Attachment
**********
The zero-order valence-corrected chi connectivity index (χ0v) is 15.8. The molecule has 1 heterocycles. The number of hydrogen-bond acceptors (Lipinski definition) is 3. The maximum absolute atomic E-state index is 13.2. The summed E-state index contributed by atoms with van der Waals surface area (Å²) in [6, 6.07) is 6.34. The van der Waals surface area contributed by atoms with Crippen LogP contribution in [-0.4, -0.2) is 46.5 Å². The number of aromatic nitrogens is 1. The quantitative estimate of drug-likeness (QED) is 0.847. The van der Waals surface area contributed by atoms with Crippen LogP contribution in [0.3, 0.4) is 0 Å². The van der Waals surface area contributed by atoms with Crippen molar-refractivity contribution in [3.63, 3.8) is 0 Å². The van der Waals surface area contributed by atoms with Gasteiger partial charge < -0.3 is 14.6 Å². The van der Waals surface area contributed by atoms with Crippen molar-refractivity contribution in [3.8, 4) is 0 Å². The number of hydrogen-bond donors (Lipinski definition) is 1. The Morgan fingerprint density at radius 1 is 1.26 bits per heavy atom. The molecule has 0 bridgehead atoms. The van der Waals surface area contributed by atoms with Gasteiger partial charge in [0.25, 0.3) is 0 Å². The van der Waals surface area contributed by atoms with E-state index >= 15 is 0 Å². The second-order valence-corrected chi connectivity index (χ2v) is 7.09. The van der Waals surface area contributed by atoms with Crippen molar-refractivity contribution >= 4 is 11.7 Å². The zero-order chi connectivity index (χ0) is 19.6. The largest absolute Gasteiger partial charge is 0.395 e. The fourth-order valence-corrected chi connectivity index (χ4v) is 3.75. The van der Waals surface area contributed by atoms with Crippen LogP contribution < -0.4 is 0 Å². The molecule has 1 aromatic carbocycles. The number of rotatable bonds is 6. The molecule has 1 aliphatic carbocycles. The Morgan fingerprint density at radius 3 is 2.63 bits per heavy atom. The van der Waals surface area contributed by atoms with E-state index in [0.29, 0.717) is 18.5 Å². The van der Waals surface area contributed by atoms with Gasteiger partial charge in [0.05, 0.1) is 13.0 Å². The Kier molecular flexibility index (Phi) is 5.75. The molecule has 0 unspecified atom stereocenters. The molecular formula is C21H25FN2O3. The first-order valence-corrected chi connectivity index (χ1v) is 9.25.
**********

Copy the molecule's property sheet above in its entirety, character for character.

The zero-order valence-corrected chi connectivity index (χ0v) is 15.8. The molecule has 1 heterocycles. The number of hydrogen-bond acceptors (Lipinski definition) is 3. The maximum absolute atomic E-state index is 13.2. The summed E-state index contributed by atoms with van der Waals surface area (Å²) in [6, 6.07) is 6.34. The van der Waals surface area contributed by atoms with Crippen LogP contribution in [-0.4, -0.2) is 46.5 Å². The number of aromatic nitrogens is 1. The quantitative estimate of drug-likeness (QED) is 0.847. The van der Waals surface area contributed by atoms with Crippen LogP contribution in [0.3, 0.4) is 0 Å². The van der Waals surface area contributed by atoms with Crippen molar-refractivity contribution in [3.63, 3.8) is 0 Å². The van der Waals surface area contributed by atoms with Gasteiger partial charge < -0.3 is 14.6 Å². The van der Waals surface area contributed by atoms with Crippen molar-refractivity contribution in [3.8, 4) is 0 Å². The number of hydrogen-bond donors (Lipinski definition) is 1. The Morgan fingerprint density at radius 1 is 1.26 bits per heavy atom. The molecule has 0 bridgehead atoms. The van der Waals surface area contributed by atoms with Gasteiger partial charge in [0.25, 0.3) is 0 Å². The van der Waals surface area contributed by atoms with E-state index >= 15 is 0 Å². The second-order valence-corrected chi connectivity index (χ2v) is 7.09. The van der Waals surface area contributed by atoms with Crippen molar-refractivity contribution >= 4 is 11.7 Å². The zero-order chi connectivity index (χ0) is 19.6. The largest absolute Gasteiger partial charge is 0.395 e. The fourth-order valence-corrected chi connectivity index (χ4v) is 3.75. The van der Waals surface area contributed by atoms with Crippen LogP contribution < -0.4 is 0 Å². The molecule has 1 aromatic carbocycles. The number of rotatable bonds is 6. The molecule has 1 aliphatic carbocycles. The Morgan fingerprint density at radius 3 is 2.63 bits per heavy atom. The van der Waals surface area contributed by atoms with E-state index in [0.29, 0.717) is 18.5 Å². The van der Waals surface area contributed by atoms with Gasteiger partial charge in [0.05, 0.1) is 13.0 Å². The Kier molecular flexibility index (Phi) is 5.75. The molecule has 0 unspecified atom stereocenters. The molecular formula is C21H25FN2O3. The first-order valence-corrected chi connectivity index (χ1v) is 9.25.